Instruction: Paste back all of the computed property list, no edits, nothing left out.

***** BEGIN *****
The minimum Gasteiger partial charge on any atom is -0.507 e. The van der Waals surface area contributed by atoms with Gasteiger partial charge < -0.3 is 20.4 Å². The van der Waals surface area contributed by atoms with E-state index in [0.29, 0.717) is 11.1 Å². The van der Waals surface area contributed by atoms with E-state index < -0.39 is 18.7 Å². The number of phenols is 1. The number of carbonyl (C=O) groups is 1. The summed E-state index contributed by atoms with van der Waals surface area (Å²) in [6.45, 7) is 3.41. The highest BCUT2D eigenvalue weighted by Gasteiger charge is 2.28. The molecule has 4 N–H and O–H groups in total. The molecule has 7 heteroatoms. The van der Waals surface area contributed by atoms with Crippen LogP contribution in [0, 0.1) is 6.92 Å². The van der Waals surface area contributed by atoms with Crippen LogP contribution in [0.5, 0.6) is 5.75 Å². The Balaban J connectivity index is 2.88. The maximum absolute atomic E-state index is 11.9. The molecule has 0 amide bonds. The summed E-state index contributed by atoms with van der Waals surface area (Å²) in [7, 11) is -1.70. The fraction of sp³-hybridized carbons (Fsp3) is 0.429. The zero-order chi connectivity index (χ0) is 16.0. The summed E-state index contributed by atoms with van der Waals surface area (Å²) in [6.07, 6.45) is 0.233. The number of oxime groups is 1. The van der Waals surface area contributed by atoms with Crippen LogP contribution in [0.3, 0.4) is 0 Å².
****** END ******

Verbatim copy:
The minimum Gasteiger partial charge on any atom is -0.507 e. The van der Waals surface area contributed by atoms with Gasteiger partial charge < -0.3 is 20.4 Å². The van der Waals surface area contributed by atoms with E-state index in [0.29, 0.717) is 11.1 Å². The van der Waals surface area contributed by atoms with E-state index < -0.39 is 18.7 Å². The number of phenols is 1. The number of carbonyl (C=O) groups is 1. The summed E-state index contributed by atoms with van der Waals surface area (Å²) in [6.45, 7) is 3.41. The highest BCUT2D eigenvalue weighted by Gasteiger charge is 2.28. The molecule has 4 N–H and O–H groups in total. The molecule has 7 heteroatoms. The van der Waals surface area contributed by atoms with Crippen LogP contribution in [0, 0.1) is 6.92 Å². The van der Waals surface area contributed by atoms with Crippen LogP contribution in [0.5, 0.6) is 5.75 Å². The Balaban J connectivity index is 2.88. The maximum absolute atomic E-state index is 11.9. The molecule has 0 amide bonds. The summed E-state index contributed by atoms with van der Waals surface area (Å²) in [7, 11) is -1.70. The fraction of sp³-hybridized carbons (Fsp3) is 0.429. The zero-order chi connectivity index (χ0) is 16.0. The summed E-state index contributed by atoms with van der Waals surface area (Å²) in [6.07, 6.45) is 0.233. The number of oxime groups is 1. The van der Waals surface area contributed by atoms with Crippen LogP contribution in [0.3, 0.4) is 0 Å².